5 Bear Safety Tips for Yellowstone and Glacier National Parks

Advice from a former national park ranger and Counter Assault
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Having Counter Assault bear spray at the ready

Having Counter Assault bear spray at the ready

Yellowstone is one of the last places in the Lower 48 where grizzly bears live. One-and-a-half to two times larger than black bear, about 150 grizzly bears live in the park. No one in the continental United States has likely treated more bear attack victims and investigated more bear attack incidents than former Yellowstone and Glacier national park ranger Gary Moses. A product ambassador for Counter Assault bear spray, Moses has five tips to avoid a dangerous bear encounter.

1. Buy Bear Spray

Before heading out on the trail, buy a bottle of bear spray. “One of the analogies I use for folks coming to the park is you put a seatbelt on every time you get in the car, even though the probability of getting in an accident is low,” says Moses. “Bear spray is the same thing. Whereas the chance of physical contact with a bear is small, when it does occur, bear spray can prevent or reduce injury.”

But remember, not all brands of bear spray are created equal, Moses warns. Some manufacturers produce cans that run out quickly or can’t spray far. Counter Assault makes a 10 oz. can that lasts 8 seconds and sprays 40 feet. Counter Assault also makes an 8 oz. that lasts 7 seconds and can spray 32 feet.

Counter Assault Bear Spray

10 oz. size of Counter Assault bear spray

2. Know How To Use Bear Spray

“Anything we do that’s important, we should practice doing,” Moses says. “You’re not going to go to the golf course and be good at it the first time.” Same goes with bear spray. Practice pulling it out of the holster and learn how to pull the safety off (without actually spraying), so you’re not trying to figure it out with an aggressive bear in front of you. Keep it on the outside of your backpack or on your hip belt when you hike, so it is easy to access if you need it. Never bury it in your backpack or leave it on the ground when you walk away to take a photo. If a bear charges, you won’t have your bear spray with you.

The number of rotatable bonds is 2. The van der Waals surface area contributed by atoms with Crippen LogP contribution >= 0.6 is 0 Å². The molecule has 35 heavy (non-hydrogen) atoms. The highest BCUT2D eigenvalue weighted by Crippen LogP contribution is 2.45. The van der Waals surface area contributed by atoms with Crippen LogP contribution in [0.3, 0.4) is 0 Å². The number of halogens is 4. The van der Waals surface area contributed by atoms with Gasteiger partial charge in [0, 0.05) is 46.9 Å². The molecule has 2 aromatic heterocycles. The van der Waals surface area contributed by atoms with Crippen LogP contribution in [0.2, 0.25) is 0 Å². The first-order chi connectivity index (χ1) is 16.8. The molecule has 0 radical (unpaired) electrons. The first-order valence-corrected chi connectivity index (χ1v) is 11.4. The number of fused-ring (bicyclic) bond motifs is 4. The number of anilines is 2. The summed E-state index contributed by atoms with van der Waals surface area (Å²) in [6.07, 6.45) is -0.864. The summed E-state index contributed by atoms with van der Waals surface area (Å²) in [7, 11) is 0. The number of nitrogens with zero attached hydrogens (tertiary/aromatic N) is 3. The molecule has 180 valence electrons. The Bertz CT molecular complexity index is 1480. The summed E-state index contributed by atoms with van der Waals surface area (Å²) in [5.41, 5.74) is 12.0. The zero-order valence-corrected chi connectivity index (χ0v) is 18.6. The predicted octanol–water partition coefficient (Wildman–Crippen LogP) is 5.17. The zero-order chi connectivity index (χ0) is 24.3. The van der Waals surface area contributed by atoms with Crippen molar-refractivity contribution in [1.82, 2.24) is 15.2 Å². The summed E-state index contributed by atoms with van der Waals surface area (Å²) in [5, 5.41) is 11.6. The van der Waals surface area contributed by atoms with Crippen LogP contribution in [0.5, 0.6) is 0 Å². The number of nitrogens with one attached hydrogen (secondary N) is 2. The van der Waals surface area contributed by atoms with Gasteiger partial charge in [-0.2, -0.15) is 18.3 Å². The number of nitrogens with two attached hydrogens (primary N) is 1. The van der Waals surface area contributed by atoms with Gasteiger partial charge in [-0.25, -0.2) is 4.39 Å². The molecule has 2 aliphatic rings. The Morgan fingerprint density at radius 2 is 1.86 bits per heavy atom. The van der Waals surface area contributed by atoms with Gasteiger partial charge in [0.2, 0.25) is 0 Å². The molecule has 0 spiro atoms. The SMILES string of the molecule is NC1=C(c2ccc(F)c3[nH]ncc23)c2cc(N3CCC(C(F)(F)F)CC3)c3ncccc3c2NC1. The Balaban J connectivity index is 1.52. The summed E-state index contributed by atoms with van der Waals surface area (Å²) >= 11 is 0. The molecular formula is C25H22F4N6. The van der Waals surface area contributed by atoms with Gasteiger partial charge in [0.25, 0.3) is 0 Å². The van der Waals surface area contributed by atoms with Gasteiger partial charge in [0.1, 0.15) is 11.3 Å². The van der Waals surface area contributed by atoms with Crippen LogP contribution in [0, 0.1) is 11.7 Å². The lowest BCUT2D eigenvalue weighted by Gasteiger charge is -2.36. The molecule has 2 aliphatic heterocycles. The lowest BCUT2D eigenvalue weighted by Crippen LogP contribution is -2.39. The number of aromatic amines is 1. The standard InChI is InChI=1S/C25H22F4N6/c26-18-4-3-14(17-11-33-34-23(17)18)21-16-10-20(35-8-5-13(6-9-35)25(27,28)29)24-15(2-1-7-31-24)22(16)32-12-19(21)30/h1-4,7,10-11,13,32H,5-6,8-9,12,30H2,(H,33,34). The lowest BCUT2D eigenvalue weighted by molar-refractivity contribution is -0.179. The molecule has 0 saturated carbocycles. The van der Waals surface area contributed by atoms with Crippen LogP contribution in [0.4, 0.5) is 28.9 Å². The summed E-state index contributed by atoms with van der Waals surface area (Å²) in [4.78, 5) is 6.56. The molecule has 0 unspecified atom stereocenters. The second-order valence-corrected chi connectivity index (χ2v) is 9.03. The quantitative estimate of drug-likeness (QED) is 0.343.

In the event a grizzly charges you, get out your bear spray, remove the safety, and aim your spray slightly downwards toward the front of the bear. Aiming above the bear’s head is too high – the spray is designed to spread and billow upwards, so if you spray over the head, you’ll miss the bear. Spray in 1-2 second bursts. Watch the spray cloud and be prepared to adjust your spray angle as necessary. You don’t want to empty your can in one spray in case you aimed incorrectly or the wind carried the spray away from the bear’s face.

Bob Legasa showing use of Counter Assault bear spray

How to hold bear spray

3. Hike in a Group

In grizzly bear country, it’s best to hike in groups. You’re more likely to be talking, which will alert a grizzly in advance that you are in the area. That means it has more time to move away. Furthermore, if you do encounter a grizzly, you have hiking partners around to help or get help.

4. Make Noise

Announce your presence in the forest, especially near gurgling streams, dense vegetation and lake shores, where a bear may not hear you until you are right upon it. Moses recommends making noise as you hike around a cliff band or a blind corner where you cannot see the other side of the trail.

5. Keep Food Packed Away

All food and garbage should remain in your backpack, except if you are eating it. At camp, it should be placed in bear proof cans or hung high on a tree branch.

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Learn more tips at CounterAssault.com/bear-spray.

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